News Stories

The Gay Gene (Continued)

We've written before on these pages about how biologists arebecoming convincedfrom their animal studies, that homosexuality is programmed into a person (especially a male) and is not a "choice." Female homosexuality may be due to hormones, but scientists aren't sure yet. Now there is even more evidence of a gay gene.

Ker Than writes in LiveScience.com about a new study showing that a mother's genes may affect her sons sexual orientation. Researchers studied about 100 mothers with gay sons and compared their DNA to about 100 mothers with non-gay sons.

Women have two X chromosomes, but usually only one is active. Normally, X chromosome inactivation occurs at random: half of the cells in a woman's body will have one Xchromosome inactivated, while the other half inactivates theother chromosome.

However, the current study revealed that, of 42 mothers who had at least two gay sons, about a quarter showed that thesame X chromosome was inactive.

Only four percent of mothers with no homosexual sons andthirteen percent of those with one gay son showed this samepattern.

The scientists who conducted the study believe that it meansthat a mother's X chromosomes partly influence the sexualorientation of her sons. If so, then there would be a reason in nature that having a homosexual son would benefit the mother.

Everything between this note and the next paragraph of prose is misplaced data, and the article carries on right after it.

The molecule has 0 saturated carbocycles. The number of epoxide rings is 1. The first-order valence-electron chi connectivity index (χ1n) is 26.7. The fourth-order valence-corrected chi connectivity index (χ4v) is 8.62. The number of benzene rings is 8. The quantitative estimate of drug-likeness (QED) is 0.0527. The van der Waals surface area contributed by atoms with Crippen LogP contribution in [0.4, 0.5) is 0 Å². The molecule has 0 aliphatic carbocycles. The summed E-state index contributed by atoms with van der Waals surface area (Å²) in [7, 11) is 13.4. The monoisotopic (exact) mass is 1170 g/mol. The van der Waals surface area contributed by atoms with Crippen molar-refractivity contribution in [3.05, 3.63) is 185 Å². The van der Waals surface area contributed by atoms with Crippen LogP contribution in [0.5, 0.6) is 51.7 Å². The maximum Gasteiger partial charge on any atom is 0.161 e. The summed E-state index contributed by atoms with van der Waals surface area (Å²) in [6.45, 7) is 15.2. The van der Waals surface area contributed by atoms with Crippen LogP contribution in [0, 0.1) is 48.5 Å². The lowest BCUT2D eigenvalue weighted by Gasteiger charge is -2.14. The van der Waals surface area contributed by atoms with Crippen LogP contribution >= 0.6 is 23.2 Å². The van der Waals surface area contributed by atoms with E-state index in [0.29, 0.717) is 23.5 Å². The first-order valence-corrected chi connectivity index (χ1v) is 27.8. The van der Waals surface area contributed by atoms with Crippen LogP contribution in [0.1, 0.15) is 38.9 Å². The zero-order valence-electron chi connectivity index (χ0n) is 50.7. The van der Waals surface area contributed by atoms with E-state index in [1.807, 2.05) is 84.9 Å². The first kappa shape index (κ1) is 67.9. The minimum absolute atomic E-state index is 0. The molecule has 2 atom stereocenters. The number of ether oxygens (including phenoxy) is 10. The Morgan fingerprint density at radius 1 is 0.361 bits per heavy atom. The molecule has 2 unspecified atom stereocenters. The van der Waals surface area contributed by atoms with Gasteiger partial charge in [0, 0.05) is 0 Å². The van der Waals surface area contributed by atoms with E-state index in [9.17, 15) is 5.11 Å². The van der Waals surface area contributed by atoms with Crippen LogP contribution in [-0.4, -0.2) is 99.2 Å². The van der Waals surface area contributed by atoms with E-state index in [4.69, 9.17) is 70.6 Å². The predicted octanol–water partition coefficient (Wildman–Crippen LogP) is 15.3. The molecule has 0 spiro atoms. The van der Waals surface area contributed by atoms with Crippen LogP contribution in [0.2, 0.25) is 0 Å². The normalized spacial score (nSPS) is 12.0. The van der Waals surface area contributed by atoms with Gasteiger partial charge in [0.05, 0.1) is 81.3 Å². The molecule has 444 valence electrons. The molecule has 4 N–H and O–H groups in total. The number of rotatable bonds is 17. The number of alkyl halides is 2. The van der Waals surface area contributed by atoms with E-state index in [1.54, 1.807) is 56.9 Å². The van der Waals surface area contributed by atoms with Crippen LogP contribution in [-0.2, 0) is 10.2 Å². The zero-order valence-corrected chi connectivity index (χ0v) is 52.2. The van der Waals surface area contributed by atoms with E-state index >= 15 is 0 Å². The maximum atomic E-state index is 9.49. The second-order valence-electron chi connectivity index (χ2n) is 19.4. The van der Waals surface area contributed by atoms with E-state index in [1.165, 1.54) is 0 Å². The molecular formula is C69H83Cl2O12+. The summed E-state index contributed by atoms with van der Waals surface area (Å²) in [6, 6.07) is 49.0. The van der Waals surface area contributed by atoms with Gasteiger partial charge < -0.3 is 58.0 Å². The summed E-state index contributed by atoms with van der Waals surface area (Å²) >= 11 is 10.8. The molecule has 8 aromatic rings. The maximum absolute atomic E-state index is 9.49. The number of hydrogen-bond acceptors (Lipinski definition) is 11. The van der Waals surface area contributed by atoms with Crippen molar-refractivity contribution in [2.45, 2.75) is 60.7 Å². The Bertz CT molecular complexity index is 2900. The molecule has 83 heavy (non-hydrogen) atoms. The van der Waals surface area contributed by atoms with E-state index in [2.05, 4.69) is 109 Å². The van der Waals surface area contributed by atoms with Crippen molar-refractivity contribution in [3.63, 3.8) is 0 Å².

Researchers, using only statistics, found that in families with a large numbers of children, especially thosewith many sons, the older boys were more often gay, meaning that gayness may confer an increased fertility on the mother, especially when it comes to producing boys. Gay males are often the oldest children in large families.

Art credit: http://www.freeimages.co.uk

The truth is that most gays lead what would be called ordinary, middle class lives.

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